BRYCE CANYON NATIONAL PARK – NAVAJO LOOP & QUEEN’S GARDEN

Navajo Loop & Queen’s Garden Trail, Bryce Canyon National Park

This trail combo is a great one to start first thing in the morning. Get some great sunrise photography at Sunrise Point. Then do two easy, scenic loops before the crowds start showing up by the busload. See some of the best of Bryce Canyon

Trailhead: Sunset Point
Length: 2.9 miles; 2-3 hours.
Difficulty: Easy to Moderate. The climb back up to the rim is much easier in a counter-clockwise direction (530′ climb).
Usage: Hikers. The entry fee into Bryce Canyon is $30 per car.
Best Time for Photography: Early morning for softer light hitting the rim.

Further Reading: Hiking Zion and Bryce Canyon National Parks

 

Navajo Loop & Queen’s Garden Trail Narrative

The Navajo Loop & Queen’s Garden Trail has some phenomenal photographic opportunities, especially if done first thing in the morning. You can photograph the sunrise from Sunrise Point, then walk down to Sunset Point to start the Navajo Loop. Excellent soft light will be hitting the rim and other features of the trail. This extremely popular trail also won’t be quite as full that early in the day.

Navajo Loop Trail, Bryce Canyon National Park

This trail combination starts at Sunset Point. You can park there (it’s a bigger parking area) but you’ll be ending at Sunrise Point. Take your pick; the walk along the rim between the two points isn’t long at all. Starting at Sunset Point and doing the Navajo Loop first will give you an easier climbing grade on the way back up to the rim.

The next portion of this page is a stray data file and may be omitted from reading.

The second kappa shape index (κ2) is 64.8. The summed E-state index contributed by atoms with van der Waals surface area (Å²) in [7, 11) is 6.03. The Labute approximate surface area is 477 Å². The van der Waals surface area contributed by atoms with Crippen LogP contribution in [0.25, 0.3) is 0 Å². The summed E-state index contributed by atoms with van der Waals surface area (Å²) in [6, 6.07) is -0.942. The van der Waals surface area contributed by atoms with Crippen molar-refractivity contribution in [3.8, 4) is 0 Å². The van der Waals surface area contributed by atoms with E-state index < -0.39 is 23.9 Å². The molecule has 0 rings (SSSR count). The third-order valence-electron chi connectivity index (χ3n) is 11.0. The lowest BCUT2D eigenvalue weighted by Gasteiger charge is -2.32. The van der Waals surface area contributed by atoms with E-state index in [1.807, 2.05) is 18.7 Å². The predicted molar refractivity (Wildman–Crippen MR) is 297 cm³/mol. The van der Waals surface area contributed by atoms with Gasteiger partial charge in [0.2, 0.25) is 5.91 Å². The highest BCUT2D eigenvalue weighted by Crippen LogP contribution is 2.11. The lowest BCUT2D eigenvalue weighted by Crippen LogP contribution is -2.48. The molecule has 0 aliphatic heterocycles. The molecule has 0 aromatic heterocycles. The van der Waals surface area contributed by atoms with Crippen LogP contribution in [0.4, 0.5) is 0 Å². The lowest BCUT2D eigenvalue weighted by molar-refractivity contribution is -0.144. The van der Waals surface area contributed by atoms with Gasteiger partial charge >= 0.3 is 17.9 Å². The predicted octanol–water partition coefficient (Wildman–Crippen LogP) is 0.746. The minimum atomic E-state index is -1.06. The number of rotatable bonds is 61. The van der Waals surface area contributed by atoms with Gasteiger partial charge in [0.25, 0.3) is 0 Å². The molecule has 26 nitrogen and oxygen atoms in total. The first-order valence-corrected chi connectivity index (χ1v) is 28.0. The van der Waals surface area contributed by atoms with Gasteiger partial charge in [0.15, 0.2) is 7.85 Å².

Right after descending down the trail you’ll be presented with two options. You can go right into Wall Street, or straight and descend past Thor’s Hammer and Two Bridges. I’m partial to Wall Street and that section of the trail descends down some short, steep switchbacks into the narrow canyon. Notice the tall pines growing in this canyon only a few feet wide – how did they ever get enough light to start growing?

Navajo Loop Trail, Bryce Canyon National Park

After leaving Wall Street you’ll work your way south along a formation of hoodoos, and then east along the south side of the formation. The trail opens up with some views to the south towards Tropic. A trail connecting the Peekaboo Loop will fork off to the right shortly after this bend to the east. If you opt to take the other trail past Thor’s Hammer, this connector trail will be a right.

One of the tunnels in the Queens Garden Trail, Bryce Canyon National Park

No matter which way you descend into the Navajo Loop, continue east to the Queen’s Garden. From here the well-established trail undulates along impressive hoodoo formations, through tunnels, and fantastic viewpoints. There’s one short marked trail spur that takes you into the actual Queen’s Garden. This spur has some interpretive signs with a short history and an explanation of why they call this the Queen’s Garden. I wonder what she thinks about all of this!

Queens Garden Trail, Bryce Canyon National Park

After the Queen’s Garden you’ll get to one trail junction that will take you back to Sunrise Point by going left. Going right, marked “horse trail” is for horses only. Climb back up to Sunrise Point and find your way back to your car!
Tips for the Navajo Loop & Queen’s Garden Trail
I can’t say it enough – do it early!

View of the hoodoos from the Queens Garden Trail, Bryce Canyon National Park

If you have the time and the juice, combine this with the Peekaboo Loop Trail. You should do the Peekaboo Loop Trail anyways, but combining it with this loop will cut out the wicked ascent if you were to just do the Peekaboo Loop by itself.